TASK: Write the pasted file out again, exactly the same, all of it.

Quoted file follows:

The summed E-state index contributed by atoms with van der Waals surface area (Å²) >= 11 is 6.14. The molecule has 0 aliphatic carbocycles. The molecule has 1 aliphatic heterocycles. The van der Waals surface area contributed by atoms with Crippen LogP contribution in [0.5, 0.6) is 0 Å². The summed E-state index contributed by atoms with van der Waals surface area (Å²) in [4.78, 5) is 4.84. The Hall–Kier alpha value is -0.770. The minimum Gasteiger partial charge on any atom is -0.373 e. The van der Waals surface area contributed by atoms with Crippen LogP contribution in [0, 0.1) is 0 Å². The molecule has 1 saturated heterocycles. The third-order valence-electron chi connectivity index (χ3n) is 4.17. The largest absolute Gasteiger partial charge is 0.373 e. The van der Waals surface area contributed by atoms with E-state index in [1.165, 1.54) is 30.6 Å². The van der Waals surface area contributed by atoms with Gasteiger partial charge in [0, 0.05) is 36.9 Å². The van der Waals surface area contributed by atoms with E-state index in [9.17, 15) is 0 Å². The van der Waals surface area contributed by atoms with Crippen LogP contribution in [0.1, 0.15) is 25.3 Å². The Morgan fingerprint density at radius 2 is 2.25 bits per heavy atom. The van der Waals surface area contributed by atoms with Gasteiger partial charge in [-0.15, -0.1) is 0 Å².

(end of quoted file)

The summed E-state index contributed by atoms with van der Waals surface area (Å²) >= 11 is 6.14. The molecule has 0 aliphatic carbocycles. The molecule has 1 aliphatic heterocycles. The van der Waals surface area contributed by atoms with Crippen LogP contribution in [0.5, 0.6) is 0 Å². The summed E-state index contributed by atoms with van der Waals surface area (Å²) in [4.78, 5) is 4.84. The Hall–Kier alpha value is -0.770. The minimum Gasteiger partial charge on any atom is -0.373 e. The van der Waals surface area contributed by atoms with Crippen LogP contribution in [0, 0.1) is 0 Å². The molecule has 1 saturated heterocycles. The third-order valence-electron chi connectivity index (χ3n) is 4.17. The largest absolute Gasteiger partial charge is 0.373 e. The van der Waals surface area contributed by atoms with E-state index in [1.165, 1.54) is 30.6 Å². The van der Waals surface area contributed by atoms with Gasteiger partial charge in [0, 0.05) is 36.9 Å². The van der Waals surface area contributed by atoms with E-state index in [9.17, 15) is 0 Å². The van der Waals surface area contributed by atoms with Crippen LogP contribution in [0.1, 0.15) is 25.3 Å². The Morgan fingerprint density at radius 2 is 2.25 bits per heavy atom. The van der Waals surface area contributed by atoms with Gasteiger partial charge in [-0.15, -0.1) is 0 Å².